Football fans, I'm talking about the Securities and Exchange Commission, not the other SEC. Yesterday the NFL denied the appeal of several key players in the New Orleans' Saints bounty scandal. I'm not surprised that some commentators are debating the fairness of the punishment to the fans, or wondering whether the Saints are unfairly being scapegoated. I don't follow football closely enough to opine on these matters (although, like Stephen Bainbridge, I am now part owner of an NFL franchise, but that's a topic for another day).
Rather, I see the bounty scandal through the eyes of a corporate law scholar. To generalize (acknowledging, as my father always used to say, generalizations are dangerous--even this one), we worry about two big kinds of dangers in corporate law. First, we talk a lot about agency costs, an economist's fancy way of describing the risk that the cashier is stealing from the till or sleeping on the job. Pulling a fast one on management. We think that's bad.
But then there's the other danger--the employee who isn't stealing, but rather is breaking the law in order to further his employer's interests. These actions produce a social cost--if one company profits from a government contract secured by bribery, society as a whole is worse off, even though the company employees approving the bribe were genuinely acting in their employer's best interest. What the Saints coaching staff was doing was perfectly logical and perfectly loyal to the team's interests--winning at all costs. But if each team pursued this strategy, the league as a whole would fail because the system as a whole would lose credibility and players would suffer too many injuries. And here's where the NFL is the SEC--it has to come down hard on the Saints precisely because each individual team's incentives are to crush its opponents at all costs, to injure, to destroy.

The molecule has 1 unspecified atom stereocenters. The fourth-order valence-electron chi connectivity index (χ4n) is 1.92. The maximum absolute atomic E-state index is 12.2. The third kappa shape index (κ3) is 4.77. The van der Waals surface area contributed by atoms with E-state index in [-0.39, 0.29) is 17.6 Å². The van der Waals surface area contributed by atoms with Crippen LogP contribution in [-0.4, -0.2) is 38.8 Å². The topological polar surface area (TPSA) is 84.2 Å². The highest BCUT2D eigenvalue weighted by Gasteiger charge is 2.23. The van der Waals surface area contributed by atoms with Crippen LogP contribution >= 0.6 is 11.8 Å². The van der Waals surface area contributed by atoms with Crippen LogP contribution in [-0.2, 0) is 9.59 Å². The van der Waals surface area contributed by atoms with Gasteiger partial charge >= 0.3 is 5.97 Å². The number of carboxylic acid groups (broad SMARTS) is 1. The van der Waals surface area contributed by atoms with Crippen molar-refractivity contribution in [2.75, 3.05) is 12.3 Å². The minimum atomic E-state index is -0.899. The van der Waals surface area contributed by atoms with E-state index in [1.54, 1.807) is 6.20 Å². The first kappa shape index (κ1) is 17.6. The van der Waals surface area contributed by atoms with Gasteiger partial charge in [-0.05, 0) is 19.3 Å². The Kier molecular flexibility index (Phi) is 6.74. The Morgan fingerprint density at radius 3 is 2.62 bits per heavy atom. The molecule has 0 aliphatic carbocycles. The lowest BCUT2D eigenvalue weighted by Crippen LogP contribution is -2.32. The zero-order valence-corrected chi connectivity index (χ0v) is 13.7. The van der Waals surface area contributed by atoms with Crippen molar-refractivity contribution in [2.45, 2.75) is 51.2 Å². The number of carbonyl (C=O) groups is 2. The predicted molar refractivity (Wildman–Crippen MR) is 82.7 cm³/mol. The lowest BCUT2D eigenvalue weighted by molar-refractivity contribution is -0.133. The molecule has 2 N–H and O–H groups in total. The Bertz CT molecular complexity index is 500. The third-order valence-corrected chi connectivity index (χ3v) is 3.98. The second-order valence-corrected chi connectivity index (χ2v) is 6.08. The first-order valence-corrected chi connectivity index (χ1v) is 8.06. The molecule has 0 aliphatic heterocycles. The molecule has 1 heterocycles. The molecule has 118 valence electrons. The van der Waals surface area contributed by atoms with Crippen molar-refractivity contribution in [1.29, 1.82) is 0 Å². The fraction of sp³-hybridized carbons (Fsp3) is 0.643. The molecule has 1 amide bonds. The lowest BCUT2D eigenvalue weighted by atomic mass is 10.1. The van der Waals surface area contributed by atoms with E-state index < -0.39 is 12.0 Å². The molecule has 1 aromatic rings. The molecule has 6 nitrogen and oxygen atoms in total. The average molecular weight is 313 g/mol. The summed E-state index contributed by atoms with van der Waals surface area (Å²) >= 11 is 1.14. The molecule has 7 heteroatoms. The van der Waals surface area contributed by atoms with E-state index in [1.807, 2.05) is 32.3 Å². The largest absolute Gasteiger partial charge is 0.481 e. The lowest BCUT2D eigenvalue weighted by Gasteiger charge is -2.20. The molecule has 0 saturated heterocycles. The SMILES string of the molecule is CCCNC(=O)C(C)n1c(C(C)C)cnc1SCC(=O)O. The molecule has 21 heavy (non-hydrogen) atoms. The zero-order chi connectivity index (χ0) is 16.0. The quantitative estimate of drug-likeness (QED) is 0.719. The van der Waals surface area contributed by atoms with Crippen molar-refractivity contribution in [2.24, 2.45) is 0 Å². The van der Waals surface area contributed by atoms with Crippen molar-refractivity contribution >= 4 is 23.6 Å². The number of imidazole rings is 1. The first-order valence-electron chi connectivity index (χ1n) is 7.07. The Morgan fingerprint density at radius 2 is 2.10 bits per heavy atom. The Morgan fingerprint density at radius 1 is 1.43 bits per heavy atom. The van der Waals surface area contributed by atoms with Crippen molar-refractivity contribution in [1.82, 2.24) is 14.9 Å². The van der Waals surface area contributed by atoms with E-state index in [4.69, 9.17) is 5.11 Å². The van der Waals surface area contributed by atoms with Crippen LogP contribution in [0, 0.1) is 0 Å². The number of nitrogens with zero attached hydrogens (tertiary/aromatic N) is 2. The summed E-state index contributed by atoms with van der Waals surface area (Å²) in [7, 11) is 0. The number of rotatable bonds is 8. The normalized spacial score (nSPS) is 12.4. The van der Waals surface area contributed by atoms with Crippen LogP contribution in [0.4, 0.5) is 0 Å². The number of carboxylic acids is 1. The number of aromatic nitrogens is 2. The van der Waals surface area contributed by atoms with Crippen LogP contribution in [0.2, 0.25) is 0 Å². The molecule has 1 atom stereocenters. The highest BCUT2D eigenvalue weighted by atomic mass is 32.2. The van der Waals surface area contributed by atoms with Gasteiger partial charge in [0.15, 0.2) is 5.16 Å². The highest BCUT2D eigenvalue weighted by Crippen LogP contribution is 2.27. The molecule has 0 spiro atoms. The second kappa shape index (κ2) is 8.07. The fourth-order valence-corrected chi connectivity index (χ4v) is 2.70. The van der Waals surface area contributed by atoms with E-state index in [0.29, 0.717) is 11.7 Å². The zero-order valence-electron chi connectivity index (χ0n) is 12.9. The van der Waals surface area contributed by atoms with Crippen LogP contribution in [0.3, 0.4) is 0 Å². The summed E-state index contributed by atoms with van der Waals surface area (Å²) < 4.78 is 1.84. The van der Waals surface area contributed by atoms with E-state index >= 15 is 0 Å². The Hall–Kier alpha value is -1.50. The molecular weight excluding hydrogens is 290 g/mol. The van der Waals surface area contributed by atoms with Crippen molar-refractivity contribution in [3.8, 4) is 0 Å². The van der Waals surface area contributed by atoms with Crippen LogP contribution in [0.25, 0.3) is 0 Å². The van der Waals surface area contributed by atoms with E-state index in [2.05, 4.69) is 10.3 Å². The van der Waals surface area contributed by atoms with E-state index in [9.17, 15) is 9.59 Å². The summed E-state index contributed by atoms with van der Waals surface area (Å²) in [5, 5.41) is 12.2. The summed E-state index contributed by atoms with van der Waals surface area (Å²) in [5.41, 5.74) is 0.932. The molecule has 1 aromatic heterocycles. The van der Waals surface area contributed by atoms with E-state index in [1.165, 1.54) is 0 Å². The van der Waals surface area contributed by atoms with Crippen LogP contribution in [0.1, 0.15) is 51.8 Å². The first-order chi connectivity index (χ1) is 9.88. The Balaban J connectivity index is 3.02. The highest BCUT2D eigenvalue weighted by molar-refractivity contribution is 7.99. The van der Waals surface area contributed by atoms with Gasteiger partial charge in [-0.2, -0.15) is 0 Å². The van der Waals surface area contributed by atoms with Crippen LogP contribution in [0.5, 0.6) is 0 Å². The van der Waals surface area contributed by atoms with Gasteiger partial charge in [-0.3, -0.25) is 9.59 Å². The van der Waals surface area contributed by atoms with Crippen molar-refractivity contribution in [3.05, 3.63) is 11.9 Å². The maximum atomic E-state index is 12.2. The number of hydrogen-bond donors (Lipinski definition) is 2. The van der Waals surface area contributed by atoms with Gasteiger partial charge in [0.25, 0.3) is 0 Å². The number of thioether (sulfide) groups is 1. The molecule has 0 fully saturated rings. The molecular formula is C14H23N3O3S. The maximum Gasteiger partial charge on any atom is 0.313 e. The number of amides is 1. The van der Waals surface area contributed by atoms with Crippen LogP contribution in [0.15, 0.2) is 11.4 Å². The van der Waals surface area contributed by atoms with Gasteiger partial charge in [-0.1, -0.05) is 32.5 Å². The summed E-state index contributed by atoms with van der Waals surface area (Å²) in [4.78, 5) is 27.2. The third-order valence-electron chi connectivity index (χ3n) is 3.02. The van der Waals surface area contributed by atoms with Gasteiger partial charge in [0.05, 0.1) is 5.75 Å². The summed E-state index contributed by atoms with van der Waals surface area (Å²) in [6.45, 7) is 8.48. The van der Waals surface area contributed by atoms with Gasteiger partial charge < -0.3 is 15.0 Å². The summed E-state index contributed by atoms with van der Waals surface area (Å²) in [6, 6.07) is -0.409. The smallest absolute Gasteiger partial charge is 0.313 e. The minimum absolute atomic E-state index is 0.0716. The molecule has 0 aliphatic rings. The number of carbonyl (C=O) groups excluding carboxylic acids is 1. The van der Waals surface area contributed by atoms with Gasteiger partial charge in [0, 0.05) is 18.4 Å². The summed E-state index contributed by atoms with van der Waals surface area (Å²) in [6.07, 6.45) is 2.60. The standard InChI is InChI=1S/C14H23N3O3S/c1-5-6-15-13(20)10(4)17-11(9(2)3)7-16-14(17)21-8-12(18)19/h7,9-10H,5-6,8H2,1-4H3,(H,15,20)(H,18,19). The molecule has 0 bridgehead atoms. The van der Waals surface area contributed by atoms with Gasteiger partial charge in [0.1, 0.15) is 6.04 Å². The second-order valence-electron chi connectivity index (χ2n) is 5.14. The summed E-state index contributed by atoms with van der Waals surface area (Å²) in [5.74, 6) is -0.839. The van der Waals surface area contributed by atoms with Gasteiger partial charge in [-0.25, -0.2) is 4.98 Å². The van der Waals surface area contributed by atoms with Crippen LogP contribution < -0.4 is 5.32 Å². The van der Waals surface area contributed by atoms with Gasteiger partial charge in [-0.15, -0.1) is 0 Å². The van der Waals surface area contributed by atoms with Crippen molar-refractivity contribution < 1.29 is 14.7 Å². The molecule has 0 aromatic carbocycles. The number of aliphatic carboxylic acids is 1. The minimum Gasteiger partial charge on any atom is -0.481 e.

Michelle SIngletary makes the Greg Smith connection, observing that "In and out of sports, we should expect people to play fair and, if someone is hurt, it shouldn't be intentional. If it is, the perpetrators deserve to be thrown out of the game." She's right, although you don't need the moral opprobrium of the word "deserve" to get there. The point is, the game itself requires that this kind of agency be punished. Otherwise, everything falls apart. On Wall Street, on Main Street, and on Bourbon Street.
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